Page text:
The walls are pure Manchester. Profiles of players from local side Manchester United are joined by a graffiti mural of the 2015 Stone Roses resurrection. In 2014, the Manchester United captain, Wayne Rooney, led the players’ Christmas party to the Sir Ralph Abercromby from an upmarket restaurant.

Now a pair of former United greats want to knock the pub down.
Gary Neville, known for his defensive prowess and astute decision-making, has transferred the skills that earned him captaincy of the England national team to the world of real estate. Along with Welsh winger Ryan Giggs, the pair have opened luxury hotels, upmarket nightclubs, and restaurants headed by Michelin-starred chefs.

Their latest project comprises two of the tallest towers in a predominantly low-rise city. Thirty-two stories of luxury apartments, ‘leisure space’ and a five-star hotel will be named after the patron saint of British police, St. Michael, alluding to the demolition of the Bootle Street Police Station next door. The pair have promised to retain the jobs lost from the Sir Ralph Abercromby, and will install the 1950s oak bar in an allocated ‘leisure space.’

But the pub’s locals have rallied on social media, and along with other citizens are voicing their complaints to the developers. Video visualizations show the towers imposing over the 19th-century Manchester Town Hall and surrounding Victorian and Georgian streets, underlining the opposition of Historic England, a British government heritage agency.

Neville announced that he has asked the local government council not to consider the St. Michael’s plans just yet, while they make “refinements to the project,” giving some hope to opponents of the plan.

Manchester recently bulldozed another early 19th-century boozer, the Smith’s Arms. That time, it was in a partnership between Manchester City Council and the Abu Dhabi royal family-owned Manchester City football club, Manchester United’s eternal rivals.

Intrinsically linked to radical politics, industry, and soccer, Manchester’s modern renaissance leaves a bitter taste, at a pub that carries all three in its heart.

Let’s Pick Garlic All Day and Drink Some Cherry Wine

May.15.17

Let’s Pick Garlic All Day and Drink Some Cherry Wine

by Chris Malloy

Visciolata in Italy

After sun-blasted days working the garlic harvest in a rural part of the Apennine Mountains in Le Marche, Italy, after hoeing bean plants or feeding pigs or husking barley or whatever we were doing that August, there was always visciolata.

“Christof!” the farm’s patriarch addressed me after my first day. Paolo was roughly 50, tan as a catcher’s mitt, short, and pure pazzo (crazy). “Have you ever tasted visciolata? NO!? You are in for A TREAT.”

The garlic was down the mountain in Paolo’s lowest field. With his blue tractor he dragged a blade through clay soil, freeing bulbs. For eight hours a day I followed with his sons and wife and others, lobbing garlic into the cart hitched to his ride. Sometimes he slit a bulb and we gave him shit.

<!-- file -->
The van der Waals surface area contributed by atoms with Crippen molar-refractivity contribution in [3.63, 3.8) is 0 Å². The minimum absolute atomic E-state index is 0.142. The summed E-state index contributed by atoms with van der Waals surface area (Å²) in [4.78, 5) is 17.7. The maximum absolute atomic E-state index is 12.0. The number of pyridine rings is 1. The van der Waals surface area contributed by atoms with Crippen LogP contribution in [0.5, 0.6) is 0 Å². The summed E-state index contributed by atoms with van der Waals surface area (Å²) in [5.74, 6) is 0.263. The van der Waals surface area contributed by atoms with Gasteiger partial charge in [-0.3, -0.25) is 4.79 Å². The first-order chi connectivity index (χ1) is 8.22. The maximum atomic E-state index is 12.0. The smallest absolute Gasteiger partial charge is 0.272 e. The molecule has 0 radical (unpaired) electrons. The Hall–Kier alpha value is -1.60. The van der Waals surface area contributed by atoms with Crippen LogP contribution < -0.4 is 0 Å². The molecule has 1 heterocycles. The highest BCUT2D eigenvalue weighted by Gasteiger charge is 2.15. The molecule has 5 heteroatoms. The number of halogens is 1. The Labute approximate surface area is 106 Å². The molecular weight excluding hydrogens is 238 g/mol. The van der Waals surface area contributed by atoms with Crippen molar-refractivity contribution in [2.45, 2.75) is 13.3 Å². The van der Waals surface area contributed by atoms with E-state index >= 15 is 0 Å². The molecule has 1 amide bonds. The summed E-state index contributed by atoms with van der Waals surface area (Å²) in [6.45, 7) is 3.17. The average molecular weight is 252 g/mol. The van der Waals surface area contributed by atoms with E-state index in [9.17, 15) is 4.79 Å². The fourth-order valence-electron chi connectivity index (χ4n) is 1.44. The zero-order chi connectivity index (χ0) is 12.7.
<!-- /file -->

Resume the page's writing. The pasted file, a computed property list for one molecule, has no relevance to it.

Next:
Sometimes he pretended to fall asleep at the wheel as he careened down the slope. After a few lines of garlic we’d stop for a drink, looking across the expanse of low hinterlands down from Paolo’s fields at distant Mount Strega.

After work, after sausages made from his sheep and risotto flecked with zucchini from his field, after rivers of local Verdicchio wine, after the day had blazed out and the dusk had faded to deep night, it was time.

Vi-scio-la-ta. Cherry wine. The drink is legend in the western wilderness of Le Marche. Like so many Italian aperitivi and digestivi, visciolata occupies a zone somewhere between food, booze, and medicine. I have heard of vintners cutting visciolata with grape wine. Given the flavor of the visciolatas I tried, I’d be surprised if the bottles Paolo got from his neighbors were made from anything but 100 percent cherry.

Visciolata was poured at night. In the glass, the cherry wine is dark as liquid roses. Swirl it, and behold the surprisingly syrupy viscosity. The aroma of candied cherries and cinnamon and vanilla punches you in a distant part of the mind, in a zone of old travels and youthful dreams of the exotic and songs from past decades.

Stars burned over the mountain. Torches glowed around our outdoor table on nights we had a large crew done laboring on Paolo’s farm. A sip of visciolata melted the stress, but not the memory of the day’s work. The sweet, dusky cherry flavor had a narcotic effect. People savored their two fingers of cherry wine and relaxed, tired but happy, happy to be on Paolo’s farm and alive. People drank and joked. People watched the planets and shooting stars and galaxies. People slapped down briscola cards.

Cackling rang out from our clearing and through the mountains of Le Marche, black but for a few lighted farmhouses.